The Army Corps of Engineers estimates that their 10,500 miles of purposefully build flood control levees have increased flood damages by 2.5 times. After making the problem worse from 1951-1985, the Corp's new thinking after 1985 is to let the river and streams take their course. The emphasis globally is also to preserve and restore natural ecosystems and to let water flow freely into designated floodplains.

The gabion wall is designed to constrict and contain the water flow. Flood managers know when water channels are constricted the result is sediment deposit in the stream and not onto the floodplain. When constricted over time, streams fill themselves with sediment and elevate the stream bed. This produces stream flooding with less precipitation. To correct this, a streams natural floodplain allows sediment to be distributed outside the stream bed which in turn prolongs the life of the stream and nourishes the riparian zone around our streams that depend on high water and occasional flooding.

The fight is not about Republicans or Democrats because the baseball field on the floodplain will always flood. The trouble is our local government trying to fight Mother Nature and exhausting our money in a futile fight. We can never protect ourselves against the worst flood until we understand how to work in concert with Mother Nature. By storing and holding water, floodplains perform one of nature's most important natural functions; flood control. We will stop wasting money when we work in harmony with our environment and each other.
Comment by Joe Yorke on April 13, 2010 at 10:07pm
There are a lot of issues here -- financial, engineering, planning, and, whenever there is more than one person making the decision, it becomes political. Planning, zoning, and recreational decisions often involve the past and current use of the property. Since I played on that field in the early sixties, it has always been used by the Athletic Club as a ball field. The high school football team sometimes practiced there and a soccer club has also practiced there. Is was never properly graded for baseball and there was often water in the wornout spots around the bases after it rained.
The impact of a ballfield on the floodplain depends on whether the new field is higher than the existing field. If the new field is higher, the capacity of the floodplain is reduced. The Borough Engineer can determine if there will be any significant impact and will obtain the necessary permits. The field should not be expected to wash away in a storm. It has been under water before and the field didn't wash away. The new field should be graded so that any storm water will run off.
The stream bank is being replaced and after the dam was widened 10 years ago,most storm water stays in the stream channel. The upstream stabilization of the bank will help to minimize the silt buildup in the basin and in the lake.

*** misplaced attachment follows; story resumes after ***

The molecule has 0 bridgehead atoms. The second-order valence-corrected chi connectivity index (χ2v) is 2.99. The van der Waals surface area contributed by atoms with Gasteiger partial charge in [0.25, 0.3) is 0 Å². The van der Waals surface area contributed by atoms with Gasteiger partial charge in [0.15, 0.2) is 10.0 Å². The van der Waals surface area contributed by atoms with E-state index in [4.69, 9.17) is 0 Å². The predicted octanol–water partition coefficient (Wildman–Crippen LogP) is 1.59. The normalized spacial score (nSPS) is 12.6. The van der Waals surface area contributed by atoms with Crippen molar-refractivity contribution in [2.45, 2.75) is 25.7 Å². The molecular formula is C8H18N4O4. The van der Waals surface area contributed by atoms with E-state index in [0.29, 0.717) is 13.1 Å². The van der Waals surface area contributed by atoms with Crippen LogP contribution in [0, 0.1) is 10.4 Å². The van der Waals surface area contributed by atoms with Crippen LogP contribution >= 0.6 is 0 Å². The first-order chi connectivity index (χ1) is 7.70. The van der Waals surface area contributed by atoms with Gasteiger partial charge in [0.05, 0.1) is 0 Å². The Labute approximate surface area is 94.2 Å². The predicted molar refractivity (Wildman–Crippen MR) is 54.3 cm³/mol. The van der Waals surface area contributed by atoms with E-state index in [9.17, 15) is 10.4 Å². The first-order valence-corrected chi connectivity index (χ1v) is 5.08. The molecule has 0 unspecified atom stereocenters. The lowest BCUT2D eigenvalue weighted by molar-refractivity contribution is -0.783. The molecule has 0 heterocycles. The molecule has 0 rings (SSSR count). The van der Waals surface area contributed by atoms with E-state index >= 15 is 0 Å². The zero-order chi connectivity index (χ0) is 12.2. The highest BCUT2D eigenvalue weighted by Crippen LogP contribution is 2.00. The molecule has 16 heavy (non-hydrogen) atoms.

There was no discussion of a ballfield improvement when the budget was passed so the cost of this improvement is not in the 2010 budget. I haven't heard anyone say into what cost category of the budget this expenditure will be placed. So where is the money coming from if it's not a budgeted item?
Comment by PinkKitty on April 13, 2010 at 9:14pm
You also have to take into consideration that the field is being flipped the dugout area will be closer to Dupont and not as close to the waterway. This will eliminate some of the problem with the washing away that had gone on in the past. The gabion wall is also being replaced and there is also work going on further up the creek as part of the Little Crum Creek Project so all of this coming together will help with the previous issues of flooding in the past. The entire lake area is getting revitalized
Comment by Howard McCoy on April 13, 2010 at 9:01pm
Here are little league Baseball field dimensions from HK Sports Fields
Comment by Howard McCoy on April 13, 2010 at 6:08pm
I think RPAC and our sports activities are one of the big reasons why RP does not suffer a juvenile delinquency problem; and the RPAC in our community's an investment much bigger than this discussion. Many young men and women began with RPAC's mentoring and carried those skills to adulthood; and that something every Ridley Parker can be proud about. I'm asking about zoning and planning and engineering decisions for my investment in my youngsters. What will keep my investment from washing away?
Comment by Ed Behrle on April 13, 2010 at 4:58pm
I disagree, it is a good use of our tax $'s. Fixing the flooding problem and providing a field for the youth of our community is a good investment all the way around. I have 4 kids in the RPAC program and they do a fantastic job. There are not a ton of fields in Ridley Park available to play at all. The school district limits the use of fields throughout the year.
As a democrat, these Republicans can do no worse than the previous regime. This is not a political thing, don't make it one. Sounds like you you both have another agenda which is a shame. Don't be a part of the problem, help with the resolution.